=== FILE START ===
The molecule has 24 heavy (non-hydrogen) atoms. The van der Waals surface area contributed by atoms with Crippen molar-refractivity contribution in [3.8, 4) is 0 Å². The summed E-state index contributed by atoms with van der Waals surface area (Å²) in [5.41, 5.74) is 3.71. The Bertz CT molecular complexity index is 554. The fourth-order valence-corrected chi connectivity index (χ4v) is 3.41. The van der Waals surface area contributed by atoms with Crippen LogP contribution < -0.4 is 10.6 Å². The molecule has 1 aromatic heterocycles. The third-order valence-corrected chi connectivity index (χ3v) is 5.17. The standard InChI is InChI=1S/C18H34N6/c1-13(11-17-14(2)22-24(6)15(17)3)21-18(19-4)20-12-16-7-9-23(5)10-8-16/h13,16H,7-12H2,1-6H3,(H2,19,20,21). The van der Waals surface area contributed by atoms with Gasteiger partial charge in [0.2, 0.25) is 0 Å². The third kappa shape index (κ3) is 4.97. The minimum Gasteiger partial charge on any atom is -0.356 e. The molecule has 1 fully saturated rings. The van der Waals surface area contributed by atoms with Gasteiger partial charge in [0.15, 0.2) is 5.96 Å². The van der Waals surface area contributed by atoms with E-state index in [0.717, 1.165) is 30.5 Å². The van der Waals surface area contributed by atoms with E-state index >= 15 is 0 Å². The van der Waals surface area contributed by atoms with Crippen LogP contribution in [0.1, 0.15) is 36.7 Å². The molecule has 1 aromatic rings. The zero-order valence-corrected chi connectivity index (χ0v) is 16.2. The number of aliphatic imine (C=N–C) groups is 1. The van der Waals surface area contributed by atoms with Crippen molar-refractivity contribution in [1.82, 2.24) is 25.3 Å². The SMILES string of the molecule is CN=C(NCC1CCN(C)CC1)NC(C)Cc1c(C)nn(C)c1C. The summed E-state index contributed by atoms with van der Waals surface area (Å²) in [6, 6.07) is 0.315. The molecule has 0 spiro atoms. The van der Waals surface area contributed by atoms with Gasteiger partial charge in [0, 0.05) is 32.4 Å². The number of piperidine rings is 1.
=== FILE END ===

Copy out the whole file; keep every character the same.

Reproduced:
The molecule has 24 heavy (non-hydrogen) atoms. The van der Waals surface area contributed by atoms with Crippen molar-refractivity contribution in [3.8, 4) is 0 Å². The summed E-state index contributed by atoms with van der Waals surface area (Å²) in [5.41, 5.74) is 3.71. The Bertz CT molecular complexity index is 554. The fourth-order valence-corrected chi connectivity index (χ4v) is 3.41. The van der Waals surface area contributed by atoms with Crippen LogP contribution < -0.4 is 10.6 Å². The molecule has 1 aromatic heterocycles. The third-order valence-corrected chi connectivity index (χ3v) is 5.17. The standard InChI is InChI=1S/C18H34N6/c1-13(11-17-14(2)22-24(6)15(17)3)21-18(19-4)20-12-16-7-9-23(5)10-8-16/h13,16H,7-12H2,1-6H3,(H2,19,20,21). The van der Waals surface area contributed by atoms with Gasteiger partial charge in [0.2, 0.25) is 0 Å². The third kappa shape index (κ3) is 4.97. The minimum Gasteiger partial charge on any atom is -0.356 e. The molecule has 1 fully saturated rings. The van der Waals surface area contributed by atoms with Gasteiger partial charge in [0.15, 0.2) is 5.96 Å². The van der Waals surface area contributed by atoms with E-state index in [0.717, 1.165) is 30.5 Å². The van der Waals surface area contributed by atoms with E-state index >= 15 is 0 Å². The van der Waals surface area contributed by atoms with Crippen LogP contribution in [0.1, 0.15) is 36.7 Å². The molecule has 1 aromatic rings. The zero-order valence-corrected chi connectivity index (χ0v) is 16.2. The number of aliphatic imine (C=N–C) groups is 1. The van der Waals surface area contributed by atoms with Crippen molar-refractivity contribution in [1.82, 2.24) is 25.3 Å². The SMILES string of the molecule is CN=C(NCC1CCN(C)CC1)NC(C)Cc1c(C)nn(C)c1C. The summed E-state index contributed by atoms with van der Waals surface area (Å²) in [6, 6.07) is 0.315. The molecule has 0 spiro atoms. The van der Waals surface area contributed by atoms with Gasteiger partial charge in [0, 0.05) is 32.4 Å². The number of piperidine rings is 1.